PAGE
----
No two spinal cord injuries (SCIs) are exactly the same. Two people with the same level and grade of injury may have very different functional capabilities. In an uninjured state, the system that controls movement of the body (motor system) is incredibly complex, and a myriad of electrical signals from the brain, as well as the spinal cord, contribute to the generation of voluntary movements. After SCI, this system becomes even more complicated when some important pathways that convey the electrical signals get interrupted, while others remain intact.
The complexity and the variability that results from injury to the motor system can make treatment and recovery difficult. After SCI, we all know that “one size does NOT fit all.” However, in this case, complexity may also afford opportunity. These complexities may actually offer more potential targets for improving function in the central nervous system.
Identifying those targets is the key. Thus far, attempts to effectively map the complex network that composes the motor system have been a piecemeal and focused on few and not all the centers of motor control above the spinal cord. In an effort to better understand how the brain is connected to the spinal cord, scientists at The Miami Project, led by Dr. Pantelis Tsoulfas, Associate Professor, partnered with the laboratory of Dr. Murray Blackemore from Marquette University to utilize a newly developed and powerful research tool. Viral vectors that are transported in the ‘opposite’ direction of the electrical signal, retrograde, are able to move viruses along nerve fibers, from termination of the nerve fiber (synapse) to its point of origination at the cell body (soma). They used AAV2-retro, an adeno-associated virus that has been mutated to deliver genetic material to the cells it infects. The scientists injected AAV2-Retro into the spinal cords of rats, with and without spinal cord injuries, at different levels (cervical and lumbar).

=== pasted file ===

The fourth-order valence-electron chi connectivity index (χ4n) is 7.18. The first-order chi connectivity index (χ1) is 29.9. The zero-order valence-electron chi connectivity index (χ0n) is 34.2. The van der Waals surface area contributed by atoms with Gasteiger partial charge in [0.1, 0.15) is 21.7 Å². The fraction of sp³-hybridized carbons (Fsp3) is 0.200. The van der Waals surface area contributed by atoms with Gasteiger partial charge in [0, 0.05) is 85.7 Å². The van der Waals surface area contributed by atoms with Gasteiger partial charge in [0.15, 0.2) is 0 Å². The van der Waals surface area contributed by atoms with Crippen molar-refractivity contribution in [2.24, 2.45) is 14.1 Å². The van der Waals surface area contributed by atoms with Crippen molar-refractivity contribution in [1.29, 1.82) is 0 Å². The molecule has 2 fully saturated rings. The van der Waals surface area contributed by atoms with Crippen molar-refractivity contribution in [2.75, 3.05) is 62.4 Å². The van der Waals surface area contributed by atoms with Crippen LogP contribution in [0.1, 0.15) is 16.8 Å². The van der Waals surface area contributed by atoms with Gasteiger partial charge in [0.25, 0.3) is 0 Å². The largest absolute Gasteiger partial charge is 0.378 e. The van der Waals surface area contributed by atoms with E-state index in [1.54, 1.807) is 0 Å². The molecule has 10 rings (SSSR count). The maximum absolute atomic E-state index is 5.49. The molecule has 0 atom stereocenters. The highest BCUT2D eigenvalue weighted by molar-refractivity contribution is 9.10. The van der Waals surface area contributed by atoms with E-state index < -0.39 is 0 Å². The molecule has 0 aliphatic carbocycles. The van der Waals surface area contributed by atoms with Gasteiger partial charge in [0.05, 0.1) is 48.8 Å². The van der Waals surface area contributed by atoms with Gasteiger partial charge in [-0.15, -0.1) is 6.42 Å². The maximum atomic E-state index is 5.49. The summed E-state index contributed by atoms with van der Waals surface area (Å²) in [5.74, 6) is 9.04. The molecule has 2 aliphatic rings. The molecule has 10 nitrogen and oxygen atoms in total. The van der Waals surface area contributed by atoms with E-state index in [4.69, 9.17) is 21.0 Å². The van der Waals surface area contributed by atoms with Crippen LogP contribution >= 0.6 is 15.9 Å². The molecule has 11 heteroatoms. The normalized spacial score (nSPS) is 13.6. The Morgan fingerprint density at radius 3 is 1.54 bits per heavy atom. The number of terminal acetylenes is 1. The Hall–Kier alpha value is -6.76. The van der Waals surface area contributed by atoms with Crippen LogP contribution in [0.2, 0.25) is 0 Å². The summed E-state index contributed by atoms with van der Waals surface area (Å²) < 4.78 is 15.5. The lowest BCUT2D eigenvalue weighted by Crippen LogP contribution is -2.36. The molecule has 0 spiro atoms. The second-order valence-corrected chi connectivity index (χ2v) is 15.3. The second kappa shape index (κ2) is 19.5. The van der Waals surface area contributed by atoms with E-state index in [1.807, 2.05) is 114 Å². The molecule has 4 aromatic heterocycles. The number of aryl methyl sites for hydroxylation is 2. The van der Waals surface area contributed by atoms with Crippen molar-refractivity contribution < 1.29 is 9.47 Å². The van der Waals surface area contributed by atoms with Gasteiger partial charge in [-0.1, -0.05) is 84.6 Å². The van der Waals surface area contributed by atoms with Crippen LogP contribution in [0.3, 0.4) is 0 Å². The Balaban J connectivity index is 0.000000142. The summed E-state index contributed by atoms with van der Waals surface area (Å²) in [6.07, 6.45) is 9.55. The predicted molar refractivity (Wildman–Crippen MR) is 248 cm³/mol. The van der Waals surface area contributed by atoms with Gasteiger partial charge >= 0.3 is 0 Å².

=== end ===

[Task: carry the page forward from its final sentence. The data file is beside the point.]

In order to visualize the neurons and their pathways, the team used special methods to “clear” the entire brain, making it transparent, and highlight the nerve cells that took up the AAV2-retro, using markers that fluoresce and therefore making them visible. Finally, with the use of sophisticated software they were able to visualize in 3D the interconnected networks, made up of cell bodies and their projections, from the brain to the spinal cord.
What they saw under the microscope was nothing short of amazing. The researchers were able to see intricate networks of connectivity between the spinal cord and different areas of the brain, including the brainstem, midbrain, and cortex. Within three days of injection, some important pathways, including the corticospinal tract, were clearly visible within intact tissue. Complex branching structures lit up in fluorescence and the microscopic roadmaps between the brain and the spinal cord could be appreciated in fine detail.
“What was interesting to us was the fact that so many cells in different parts of the brain send their nerve fibers to the spinal cord, and populations of cells that might go unnoticed but are important for locomotion can now be surveyed easily. We will be able to assess plastic changes and new connections after the spinal cord injury. Being able to visualize everything, we can gain more understanding of the injury and adapt our therapeutic interventions. Another aspect of this study is this will allow us to survey the regeneration capacity of all cells in one brain that send their fibers to the spinal cord. In the past we had to focus in one or two cell populations in the brain and therefore missing the larger picture,” said Dr. Tsoulfas.
Wang Z, Maunze B, Wang Y, Tsoulfas P, Blackmore MG. (2018). Global Connectivity and Function of Descending Spinal Input Revealed by 3D Microscopy and Retrograde Transduction. J Neurosci. 5;38(49):10566-10581.